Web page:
Photo of Graue Mill Dam by Bruce Nudd

     On 10/6/2020, the Forest Preserve District of DuPage County Commissioners voted 5-2 to grant a license to remove the dam and alter the channel of Salt Creek for approximately a mile above the dam. There are documented Native American burial mounds along the creek in Fullersburg. The mill, millpond, and dam illustrate the rich history of this location dating to Fullersburg's Settlement Era, and this area played an important role as part of the Underground Railroad. Covid pandemic conditions limited the open public exchange of opinions about this controversial issue.

          Fullersburg Historic Foundation President Don Fuller writes, "Please consider opposing the removal of the dam and actively support the Historic Fullersburg Gateway legally identified as such in an agreement between Oak Brook and the Village of Hinsdale, so it can be a truly educational and scenic experience tomorrow as it has been for almost two hundred years."  Bonnie Sartore, President of Graue Mill Museum Board of Directors, writes, "The area surrounding the Mill, the Frederick Graue House and the dam itself are all part of the most often visited Forest Preserve District facilities in DuPage County."  You can express your opinion by writing to the Forest Preserve District of DuPage County at forest@dupageforest.org. Sign a petition expressing your opposition to the removal of the dam is at http://chng.it/8hC2FYHm8D. An overview of the interconnected nature of this historic area can be found in Fullersburg Chronicles in "For You" or "Suggested Reading" on this site.

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Foundation Gives Historical Presentation at Graue Mill Tent 

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Fullersburg Historic Foundation President Don Fuller and Director Sue Devick spoke on 6/5/22 at historic Graue Mill about the Potawatomi village of Sauganakka, the Native American burial mounds in the area, the Black Hawk War, and the changes brought by the Settlement Era. Photos courtesy of Bruce Nudd (right). Click the icon for presentation outline. Note: THIS PRESENTATION ALSO DETAILS SOME OF THE VARIATIONS IN THE HISTORICAL INFORMATION DOCUMENTING THE NATIVE AMERICAN BURIAL MOUMD LOCATIONS IN FULLERSBURG!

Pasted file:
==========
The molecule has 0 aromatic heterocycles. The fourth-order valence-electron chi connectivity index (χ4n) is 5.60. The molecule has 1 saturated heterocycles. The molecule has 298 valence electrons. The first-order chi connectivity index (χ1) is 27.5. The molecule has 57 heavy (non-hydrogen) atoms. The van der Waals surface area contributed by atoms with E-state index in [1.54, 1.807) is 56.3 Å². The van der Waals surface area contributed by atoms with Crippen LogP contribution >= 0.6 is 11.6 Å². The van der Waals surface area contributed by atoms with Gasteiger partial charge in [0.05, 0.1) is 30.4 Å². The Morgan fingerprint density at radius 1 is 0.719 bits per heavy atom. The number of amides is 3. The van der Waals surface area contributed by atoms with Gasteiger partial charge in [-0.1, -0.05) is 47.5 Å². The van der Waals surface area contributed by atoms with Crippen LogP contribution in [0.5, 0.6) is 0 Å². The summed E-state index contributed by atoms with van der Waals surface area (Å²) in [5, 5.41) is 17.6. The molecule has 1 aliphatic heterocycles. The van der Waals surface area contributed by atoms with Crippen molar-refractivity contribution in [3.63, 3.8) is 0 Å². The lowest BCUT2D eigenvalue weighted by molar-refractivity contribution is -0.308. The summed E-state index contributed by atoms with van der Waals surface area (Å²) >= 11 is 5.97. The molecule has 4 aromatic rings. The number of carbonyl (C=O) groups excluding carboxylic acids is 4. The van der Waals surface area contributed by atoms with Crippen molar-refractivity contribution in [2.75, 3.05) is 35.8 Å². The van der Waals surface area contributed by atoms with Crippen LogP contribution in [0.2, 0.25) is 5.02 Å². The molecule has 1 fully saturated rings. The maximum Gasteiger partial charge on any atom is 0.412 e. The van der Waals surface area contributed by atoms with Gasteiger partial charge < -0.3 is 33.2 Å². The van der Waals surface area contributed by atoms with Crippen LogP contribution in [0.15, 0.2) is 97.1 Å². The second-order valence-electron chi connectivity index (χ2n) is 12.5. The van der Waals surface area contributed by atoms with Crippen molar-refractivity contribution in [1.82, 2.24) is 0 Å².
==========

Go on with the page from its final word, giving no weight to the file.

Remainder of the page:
Benjamin Fuller forged a friendly relationship with the local Potawatomi, and he showed them how to shoe their horses. Although Native Americans who lived in this area did not have a written language, there is evidence of their presence here. The first Fuller homesite was built near a "chipping station," where indigenous people made their tools and weapons.

 

Burial sites are also documented in the Fullersburg area. "For as long as I can remember the people of Fullersburg were particularly fascinated by the two circular mounds about eight feet high and fifteen feet in diameter which were said to mark the burial site of tribal chiefs. The area, known as the wiccibottom, is now the forest preserve parking lot... Remaining, perhaps are archeological sites, yet to be explored." (George Ruchty, Ben Fuller descendant)

"The old dam was 2 feet higher than it is today. The Indian mounds are still there. We could have picked up bushels of Indian arrow heads at this place and all around it." (George Kolzow, former Fullersburg caretaker)

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Executive Board of Fullersburg Historic Foundation 

Don Fuller is the great, great grandson of Benjamin Fuller, the founder of Fullersburg. Don is also the president of the Fullersburg Historic Foundation. "The mission of the foundation, working in partnership with the Forest Preserve District of DuPage County, is to raise funds to restore the Ben Fuller Farmhouse and develop educational programs and exhibits.  We continue to promote and support the preservation of the Fullersburg Historic District and its heritage sites."  
 

Officers

President - Don Fuller

Vice President - Patrice Macken

Secretary - Lynnette Ruiz

Treasurer- Lynnette Ruiz

Directors

John Baar

Robert Crane

Susan Devick, editor

Kathleen Fuller

Marci Hanzlik

Dr. Erlo Roth

Kathleen Sievertsen

Susan Yochim

Advisors

Richard Allison

Mike Dutka

Charles Hartley

Matt Stockmal

Sheila Susman-Scheftner

Partners

 

Thank you to our partners that help make the preservation of these historic sites possible.